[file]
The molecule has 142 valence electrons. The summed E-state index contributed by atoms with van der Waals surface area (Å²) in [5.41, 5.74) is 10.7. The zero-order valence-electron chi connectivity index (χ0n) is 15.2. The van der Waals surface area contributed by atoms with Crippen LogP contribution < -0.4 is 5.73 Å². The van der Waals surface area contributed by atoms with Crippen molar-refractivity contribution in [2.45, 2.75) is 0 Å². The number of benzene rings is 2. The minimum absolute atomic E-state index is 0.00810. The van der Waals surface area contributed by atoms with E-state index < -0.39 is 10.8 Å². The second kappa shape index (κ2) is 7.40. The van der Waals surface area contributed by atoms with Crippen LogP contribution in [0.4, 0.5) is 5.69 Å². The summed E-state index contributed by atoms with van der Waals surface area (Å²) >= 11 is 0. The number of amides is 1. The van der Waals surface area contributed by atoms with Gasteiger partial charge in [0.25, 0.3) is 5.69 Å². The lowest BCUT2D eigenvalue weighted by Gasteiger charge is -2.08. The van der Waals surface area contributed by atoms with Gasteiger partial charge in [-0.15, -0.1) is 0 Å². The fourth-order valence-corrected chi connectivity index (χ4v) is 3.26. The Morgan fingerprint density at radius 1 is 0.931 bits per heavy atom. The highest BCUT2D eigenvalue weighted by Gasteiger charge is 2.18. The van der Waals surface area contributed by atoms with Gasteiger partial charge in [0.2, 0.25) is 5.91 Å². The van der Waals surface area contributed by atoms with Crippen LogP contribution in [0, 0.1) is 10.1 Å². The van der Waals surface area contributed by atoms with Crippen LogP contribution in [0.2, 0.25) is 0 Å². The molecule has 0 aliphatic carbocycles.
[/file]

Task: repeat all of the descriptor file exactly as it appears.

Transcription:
The molecule has 142 valence electrons. The summed E-state index contributed by atoms with van der Waals surface area (Å²) in [5.41, 5.74) is 10.7. The zero-order valence-electron chi connectivity index (χ0n) is 15.2. The van der Waals surface area contributed by atoms with Crippen LogP contribution < -0.4 is 5.73 Å². The van der Waals surface area contributed by atoms with Crippen molar-refractivity contribution in [2.45, 2.75) is 0 Å². The number of benzene rings is 2. The minimum absolute atomic E-state index is 0.00810. The van der Waals surface area contributed by atoms with E-state index < -0.39 is 10.8 Å². The second kappa shape index (κ2) is 7.40. The van der Waals surface area contributed by atoms with Crippen LogP contribution in [0.4, 0.5) is 5.69 Å². The summed E-state index contributed by atoms with van der Waals surface area (Å²) >= 11 is 0. The number of amides is 1. The van der Waals surface area contributed by atoms with Gasteiger partial charge in [0.25, 0.3) is 5.69 Å². The lowest BCUT2D eigenvalue weighted by Gasteiger charge is -2.08. The van der Waals surface area contributed by atoms with Gasteiger partial charge in [-0.15, -0.1) is 0 Å². The fourth-order valence-corrected chi connectivity index (χ4v) is 3.26. The Morgan fingerprint density at radius 1 is 0.931 bits per heavy atom. The highest BCUT2D eigenvalue weighted by Gasteiger charge is 2.18. The van der Waals surface area contributed by atoms with Gasteiger partial charge in [0.2, 0.25) is 5.91 Å². The van der Waals surface area contributed by atoms with Crippen LogP contribution in [0, 0.1) is 10.1 Å². The van der Waals surface area contributed by atoms with Crippen LogP contribution in [0.2, 0.25) is 0 Å². The molecule has 0 aliphatic carbocycles.